Lakiya Ealy has been an art student her entire life. Graduating in 2022 with a degree in fashion design, Lakiya has had many involvements throughout her time at Central Michigan University. Ealy was the Fashion Coordinator for the Fashion and Arts Students association, a Vendor Director for the OBU Fashion Show, as well a Designer and Producer for Threads Fashion Show.
How did you end up in the world of fashion?
“I have been an art student all my life. I was first introduced to the world of fashion during my junior year of high school. My concentration during high school was in art, at my school we had concentrations related to what we would want to pursue in college, and then I was able to take a fashion class. I fell in love with the drawing aspect and I wanted to learn more and how to make my designs a reality through sewing. At first, I didn’t think there would be a career for me in art.”
In your early design work, can you name any major inspirations be it someone in pop culture, another designer, etc.
“My biggest inspiration was definitely Project Runway. I love Project Runway to this day. Seeing designers put themselves out there like that was amazing, it was also amazing to see them produce so quickly. I also really like De’arra Taylor who is a youtuber. She isn't a fashion designer but she is amazing at styling herself. Christian Siriano is another major inspiration to me and in his work with black women and how he dresses them.”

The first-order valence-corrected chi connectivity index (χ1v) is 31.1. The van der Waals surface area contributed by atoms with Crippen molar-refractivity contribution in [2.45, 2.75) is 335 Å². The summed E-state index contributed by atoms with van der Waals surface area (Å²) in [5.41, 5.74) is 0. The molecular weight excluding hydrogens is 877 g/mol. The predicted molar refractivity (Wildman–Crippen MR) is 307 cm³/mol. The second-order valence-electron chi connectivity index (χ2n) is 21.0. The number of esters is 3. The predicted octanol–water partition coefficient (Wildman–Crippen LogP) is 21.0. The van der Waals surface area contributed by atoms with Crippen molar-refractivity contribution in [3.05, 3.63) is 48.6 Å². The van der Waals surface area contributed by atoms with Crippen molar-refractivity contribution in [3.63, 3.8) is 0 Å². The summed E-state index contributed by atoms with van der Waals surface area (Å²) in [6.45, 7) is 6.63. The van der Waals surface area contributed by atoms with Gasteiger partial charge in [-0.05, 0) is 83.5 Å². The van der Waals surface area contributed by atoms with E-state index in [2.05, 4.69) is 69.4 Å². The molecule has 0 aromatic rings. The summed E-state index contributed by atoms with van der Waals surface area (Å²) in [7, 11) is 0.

Do you feel as though Black voices, as well as POC voices in general, are highlighted enough within major events here on campus?
“When I went there I really didn’t feel like they were, within my major as well as outside my major. It's a PWI, what do you expect? Even with this event I feel like we aren't getting enough attention. They are definitely working on it though, there is opportunity here but they just need to keep pushing it.”
What are some challenges you have faced being an artist and a creator as a Black woman within a PWI?
“I would say from freshman year up until my third year I was the only black woman in my classes. It didn’t bother me per say, but it was obviously there. I made friends but I didn't make lifetime friends until my third year. My third year I started seeing other black women and I met my fashion sis. The challenge was just finding my voice as a black female designer in my classes, because a lot of the time I didn’t want to show my work. But I had to find my voice and let my work speak for itself.”
Can you speak a bit about the process behind making this dress in particular?
“In class, we had a book full of project topics we could choose from, so I chose this dress style. I didn’t really like the way the book showed it at first so I wanted to make it my own. I added the slit to it because my style is all about sexy. The patterns for the dress were kind of weird, they were really big. The tie straps have kinda become a signature of mine. But I wanted to challenge myself, especially with the sinched part. When I do something I need to be interested or else I'll lose focus. I couldn't just sit and make another plain dress, I had to start making stuff I loved.”
You have been very involved with Threads throughout your time here and you were a producer for last year's Threads Fashion Show: The Elements. Can you speak on some of the challenges you faced as well as your favorite parts about the experience?